PUBLISHED: 23:32 EST, 26 October 2013 | UPDATED: 23:34 EST, 26 October 2013
A well-intentioned honest mistake could cost Major Jason Brezler his position as a Marine reservist.
Maj Brezler found himself in hot water last summer when he responded to an email from troops in Helmand Province, Afghanistan who were inquiring about a local police chief named Sarwar Jan.
Jan was being given access to the base in Delhi as part of the U.S. military’s exit strategy from the country.
Maj Brezler had prior knowledge of Jan, and immediately replied to warn his fellow marines about the dangerous police chief with ties to the Taliban. He also reported that Jan was a noted child abuser and there were allegations he sexually abused minors on U.S. bases in the past.
Immediately after sending the email, Maj Brezler realized he had made a mistake and shouldn’t have sent the message from his personal Yahoo email account. He reported himself to the Marines and is now facing judgement. He could face a Board of Inquiry hearing as early as next month where he will need to argue his case for remaining a Marine.
But punishment for the email is causing an uproar among politicians and high-ranking military leaders since his email was a harbinger for a deadly attack carried out at the forward operating base in Delhi by one of Jan’s boy assistants.
The assistant, who is believed to be one of Jan’s sexual-abuse victims, opened fire in a base gym on August 10, 2012 and killed three American soldiers: Staff Sergeant Scott Dickinson, Corporal Richard Rivera and Lance Corporal George Buckley, Jr.
Warning: Shortly after sending a warning email to soldiers in Helmand Province about Sarwar Jar, one of Sanwar Jar’s assistants shot and killed three soldiers on the base. Above, the body of victim Staff Sgt Scott Dickinson is brought back to the U.S.
Maj Brezler lives in New York and in addition to being a Marine reservist, is a New York City fireman.
Kevin Carroll, Maj Brezler’s lawyer who is working pro bono, said it was ‘inconceivable that a combat Marine and New York City fireman, such as Jason Brezler, would have lied or stayed silent when marines in Afghanistan sought his advice on an emergency force protection issue.’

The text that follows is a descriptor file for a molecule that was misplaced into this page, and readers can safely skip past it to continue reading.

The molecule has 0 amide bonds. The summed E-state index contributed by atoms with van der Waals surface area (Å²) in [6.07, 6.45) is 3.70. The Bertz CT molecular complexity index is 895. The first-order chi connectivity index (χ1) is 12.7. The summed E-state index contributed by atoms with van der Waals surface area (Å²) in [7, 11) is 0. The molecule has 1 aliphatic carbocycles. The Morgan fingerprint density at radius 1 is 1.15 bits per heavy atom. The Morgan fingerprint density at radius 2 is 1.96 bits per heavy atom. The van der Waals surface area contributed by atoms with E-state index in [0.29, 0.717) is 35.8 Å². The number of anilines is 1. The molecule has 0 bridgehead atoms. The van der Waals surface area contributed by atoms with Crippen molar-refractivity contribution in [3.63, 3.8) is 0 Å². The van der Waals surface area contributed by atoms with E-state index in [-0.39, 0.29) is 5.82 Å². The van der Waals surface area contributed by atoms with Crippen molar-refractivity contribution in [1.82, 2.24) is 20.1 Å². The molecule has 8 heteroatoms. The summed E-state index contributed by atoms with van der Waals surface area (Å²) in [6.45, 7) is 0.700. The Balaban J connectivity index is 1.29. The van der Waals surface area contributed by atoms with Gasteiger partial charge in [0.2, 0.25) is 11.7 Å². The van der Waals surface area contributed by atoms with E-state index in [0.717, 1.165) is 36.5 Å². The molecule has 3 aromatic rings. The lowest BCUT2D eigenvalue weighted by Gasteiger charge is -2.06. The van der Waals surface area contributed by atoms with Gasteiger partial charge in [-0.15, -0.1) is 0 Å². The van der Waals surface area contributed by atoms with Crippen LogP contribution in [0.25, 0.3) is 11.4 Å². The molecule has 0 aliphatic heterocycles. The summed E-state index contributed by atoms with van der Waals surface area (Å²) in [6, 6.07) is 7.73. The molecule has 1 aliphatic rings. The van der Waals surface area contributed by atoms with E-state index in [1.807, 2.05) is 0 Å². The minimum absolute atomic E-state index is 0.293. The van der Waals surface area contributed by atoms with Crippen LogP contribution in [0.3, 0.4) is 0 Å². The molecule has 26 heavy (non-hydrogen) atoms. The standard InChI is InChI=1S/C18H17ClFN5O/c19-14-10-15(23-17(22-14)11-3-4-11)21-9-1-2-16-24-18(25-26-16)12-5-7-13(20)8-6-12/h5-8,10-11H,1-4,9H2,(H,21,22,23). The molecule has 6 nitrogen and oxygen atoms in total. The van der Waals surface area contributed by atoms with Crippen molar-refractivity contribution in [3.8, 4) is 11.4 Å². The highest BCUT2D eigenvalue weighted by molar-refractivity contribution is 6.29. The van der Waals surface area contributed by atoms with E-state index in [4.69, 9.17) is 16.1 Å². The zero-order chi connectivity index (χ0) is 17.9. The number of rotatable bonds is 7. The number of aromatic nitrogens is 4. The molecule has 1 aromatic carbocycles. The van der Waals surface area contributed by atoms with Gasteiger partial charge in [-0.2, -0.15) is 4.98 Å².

New York Senator Kristen Gillibrand and Representative Peter King have both written letters backing their fellow New Yorker. Rep King called it ‘unfair’ that Maj Brezler would be punished for his ‘good-faith effort to warn his fellow Marines.
‘The Marines and the (New York City) Fire Department need more good men such as Maj Brezler, not less,’ Rep King wrote.
Other military leaders have come to Maj Brezler’s defense, describing him as a model Marine.
Bing West, the former assistant secretary of defense for international security affairs and who has written several non-fiction books about the military, said Major Brezler ‘has brass balls. We’d like to believe that’s the definition of a marine, but I’ve seen Brezler in action.’
He also described the time he saw Brezler ‘brace a punk police chief and drag away a young teen who was being used as a sex slave’. U.S. military in the area were able to convince the provincial governor to depose that police chief.
Doing the right thing: Several politicians and high-ranking military officials have written to defend Maj Brezler’s actions. Above, another picture of the casks of the three Marine victims from the shooting at FOB Delhi being brought back to the U.S.
Maj Gen Larry Nicholson, the commanding general of the 1st Marine Division and Brig Gen Richard Simcock have also spoke up for Maj Brezler.
‘Jason is a selfless, fearless and dedicated Marine officer. He accomplished much, for so many, with little regard for himself. I urge board members to take into consideration these aspects of his character and prior service in deliberations,’ Maj Gen Nicholson wrote.
Brig Gen Simcock called Maj Brezler a ‘principled man of integrity who is not swayed by peer pressure or personal gain’.
The Marine Corps Times also published an editorial in favor of leniency for Maj Brezler.
‘Brezler’s treatment sends the message that in the Marine Corps there’s no room for honest mistakes. That’s a dangerous precedent to set in any line of work, but most assuredly in the military where even four-star generals will acknowledged that an understanding commander showed them some leniency along the way.’
A spokesman for the Marine Corps Forces Reserve declined to comment on Maj Brezler’s impending hearing.
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Categories: Military Intelligence